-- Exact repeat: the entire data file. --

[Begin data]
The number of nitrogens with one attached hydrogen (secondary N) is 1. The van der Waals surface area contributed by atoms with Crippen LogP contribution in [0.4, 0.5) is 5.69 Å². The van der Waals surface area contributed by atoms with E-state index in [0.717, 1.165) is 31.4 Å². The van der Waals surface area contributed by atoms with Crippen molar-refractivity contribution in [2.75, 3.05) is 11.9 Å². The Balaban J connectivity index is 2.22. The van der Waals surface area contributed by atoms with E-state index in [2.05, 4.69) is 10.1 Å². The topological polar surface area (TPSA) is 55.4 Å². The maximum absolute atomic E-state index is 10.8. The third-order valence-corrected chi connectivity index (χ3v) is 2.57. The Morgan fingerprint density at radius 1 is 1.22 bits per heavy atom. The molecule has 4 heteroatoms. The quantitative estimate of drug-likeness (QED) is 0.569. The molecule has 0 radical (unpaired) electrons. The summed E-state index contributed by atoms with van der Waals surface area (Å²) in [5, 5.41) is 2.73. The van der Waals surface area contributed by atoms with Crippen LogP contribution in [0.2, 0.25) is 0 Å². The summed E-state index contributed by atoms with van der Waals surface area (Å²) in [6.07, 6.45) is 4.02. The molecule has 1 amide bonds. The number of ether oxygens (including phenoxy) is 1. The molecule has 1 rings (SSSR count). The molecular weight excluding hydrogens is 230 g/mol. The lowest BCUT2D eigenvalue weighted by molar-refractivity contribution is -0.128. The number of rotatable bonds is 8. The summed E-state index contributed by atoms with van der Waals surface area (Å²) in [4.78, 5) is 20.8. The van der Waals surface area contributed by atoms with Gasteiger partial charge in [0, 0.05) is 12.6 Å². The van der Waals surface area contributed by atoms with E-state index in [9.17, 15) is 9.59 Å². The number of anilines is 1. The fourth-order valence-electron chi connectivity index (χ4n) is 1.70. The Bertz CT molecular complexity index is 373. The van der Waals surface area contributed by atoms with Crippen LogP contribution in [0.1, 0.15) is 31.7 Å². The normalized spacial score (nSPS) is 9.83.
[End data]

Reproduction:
The number of nitrogens with one attached hydrogen (secondary N) is 1. The van der Waals surface area contributed by atoms with Crippen LogP contribution in [0.4, 0.5) is 5.69 Å². The van der Waals surface area contributed by atoms with E-state index in [0.717, 1.165) is 31.4 Å². The van der Waals surface area contributed by atoms with Crippen molar-refractivity contribution in [2.75, 3.05) is 11.9 Å². The Balaban J connectivity index is 2.22. The van der Waals surface area contributed by atoms with E-state index in [2.05, 4.69) is 10.1 Å². The topological polar surface area (TPSA) is 55.4 Å². The maximum absolute atomic E-state index is 10.8. The third-order valence-corrected chi connectivity index (χ3v) is 2.57. The Morgan fingerprint density at radius 1 is 1.22 bits per heavy atom. The molecule has 4 heteroatoms. The quantitative estimate of drug-likeness (QED) is 0.569. The molecule has 0 radical (unpaired) electrons. The summed E-state index contributed by atoms with van der Waals surface area (Å²) in [5, 5.41) is 2.73. The van der Waals surface area contributed by atoms with Crippen LogP contribution in [0.2, 0.25) is 0 Å². The summed E-state index contributed by atoms with van der Waals surface area (Å²) in [6.07, 6.45) is 4.02. The molecule has 1 amide bonds. The number of ether oxygens (including phenoxy) is 1. The molecule has 1 rings (SSSR count). The molecular weight excluding hydrogens is 230 g/mol. The lowest BCUT2D eigenvalue weighted by molar-refractivity contribution is -0.128. The number of rotatable bonds is 8. The summed E-state index contributed by atoms with van der Waals surface area (Å²) in [4.78, 5) is 20.8. The van der Waals surface area contributed by atoms with Gasteiger partial charge in [0, 0.05) is 12.6 Å². The van der Waals surface area contributed by atoms with E-state index in [9.17, 15) is 9.59 Å². The number of anilines is 1. The fourth-order valence-electron chi connectivity index (χ4n) is 1.70. The Bertz CT molecular complexity index is 373. The van der Waals surface area contributed by atoms with Crippen LogP contribution in [0.1, 0.15) is 31.7 Å². The normalized spacial score (nSPS) is 9.83.